Notable people[edit]

Proposed NFL stadium[edit]

In April 2008, billionaire land developer and co-owner of the Los Angeles Lakers and Kings Edward P. Roski unveiled plans for the construction of an $800 million NFL stadium in the neighboring City of Industry.[51] In March 2009, Walnut filed a lawsuit opposing construction of the stadium, but dropped those charges in September.[52][53]

On October 23, 2009, California governor Arnold Schwarzenegger signed a bill allowing the 75,000-seat stadium to be built in neighboring Industry in hopes of attracting an NFL team there.[54] This bill would also nullify a lawsuit filed by local residents over the project's environmental impact report.

See also[edit]


  1. ^ "California Cities by Incorporation Date" (Word). California Association of Local Agency Formation Commissions. Retrieved August 25, 2014.
  2. ^ a b c d e "City of Walnut - City Council". Retrieved 2010-10-27.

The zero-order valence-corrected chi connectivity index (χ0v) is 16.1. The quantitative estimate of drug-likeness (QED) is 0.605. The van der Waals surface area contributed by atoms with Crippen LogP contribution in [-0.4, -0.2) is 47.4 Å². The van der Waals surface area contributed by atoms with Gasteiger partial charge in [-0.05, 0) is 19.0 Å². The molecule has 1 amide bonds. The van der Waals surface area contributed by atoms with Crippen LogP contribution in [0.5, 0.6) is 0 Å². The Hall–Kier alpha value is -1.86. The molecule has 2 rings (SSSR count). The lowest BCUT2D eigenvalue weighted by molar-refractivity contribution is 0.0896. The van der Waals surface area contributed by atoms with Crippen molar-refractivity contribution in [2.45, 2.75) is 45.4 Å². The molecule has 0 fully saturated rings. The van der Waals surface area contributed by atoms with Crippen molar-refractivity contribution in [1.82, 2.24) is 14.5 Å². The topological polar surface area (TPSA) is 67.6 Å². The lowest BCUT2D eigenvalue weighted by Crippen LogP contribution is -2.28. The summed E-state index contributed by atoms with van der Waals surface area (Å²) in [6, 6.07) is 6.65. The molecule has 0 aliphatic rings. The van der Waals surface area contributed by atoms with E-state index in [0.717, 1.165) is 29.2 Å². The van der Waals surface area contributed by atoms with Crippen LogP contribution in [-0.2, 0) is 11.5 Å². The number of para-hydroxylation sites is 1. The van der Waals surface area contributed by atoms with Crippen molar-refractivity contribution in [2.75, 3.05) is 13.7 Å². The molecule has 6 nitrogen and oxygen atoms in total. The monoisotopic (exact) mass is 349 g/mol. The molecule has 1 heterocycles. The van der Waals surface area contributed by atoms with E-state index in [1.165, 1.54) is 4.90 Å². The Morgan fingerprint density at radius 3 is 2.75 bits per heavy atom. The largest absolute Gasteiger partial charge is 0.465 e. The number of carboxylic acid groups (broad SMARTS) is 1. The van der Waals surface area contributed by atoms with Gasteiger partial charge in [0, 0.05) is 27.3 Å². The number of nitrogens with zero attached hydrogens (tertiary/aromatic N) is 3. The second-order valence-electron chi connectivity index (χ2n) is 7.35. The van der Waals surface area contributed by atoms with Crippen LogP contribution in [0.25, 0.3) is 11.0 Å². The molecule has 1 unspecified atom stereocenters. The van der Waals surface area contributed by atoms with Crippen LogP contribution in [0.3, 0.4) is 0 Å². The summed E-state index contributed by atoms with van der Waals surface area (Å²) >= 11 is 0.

3. ^ "2016 U.S. Gazetteer Files". United States Census Bureau. Retrieved Jun 28, 2017.
  4. ^ "Walnut". Geographic Names Information System. United States Geological Survey. Retrieved February 23, 2015.
  5. ^ "Walnut (city) QuickFacts". United States Census Bureau. Retrieved March 18, 2015.
  6. ^ a b "Population and Housing Unit Estimates". Retrieved October 9, 2018.
  7. ^ "USPS - ZIP Code Lookup - Find a ZIP+ 4 Code By City Results". Retrieved 2007-01-18.
  8. ^ a b "About the City of Walnut".
  9. ^ "Best Places to Live 2009". CNN.
  10. ^ "Best Places to Live 2011". CNN.
  11. ^ a b "Best School Districts for Your Buck in Southern California". June 29, 2015.
  12. ^ a b c d "Census data". quickfacts.census.gov.
  13. ^ Gudde, Erwin G. (1969). California Place Names. Berkeley: UC Press. p. 176. ISBN 0520015746.
  14. ^ "City of Walnut Comprehensive Annual Financial Report for the Fiscal Year Ended June 30, 2017". Cityofwalnut. Retrieved November 13, 2018.
  15. ^ "Walnut/Diamond Bar Station." Los Angeles County Sheriff's Department. Retrieved on January 21, 2010.
  16. ^ "Pomona Health Center." Los Angeles County Department of Health Services. Retrieved on March 27, 2010.
  17. ^ "Statewide Database". UC Regents. Retrieved November 18, 2014.
  18. ^ "California's 39th Congressional District - Representatives & District Map". Civic Impulse, LLC.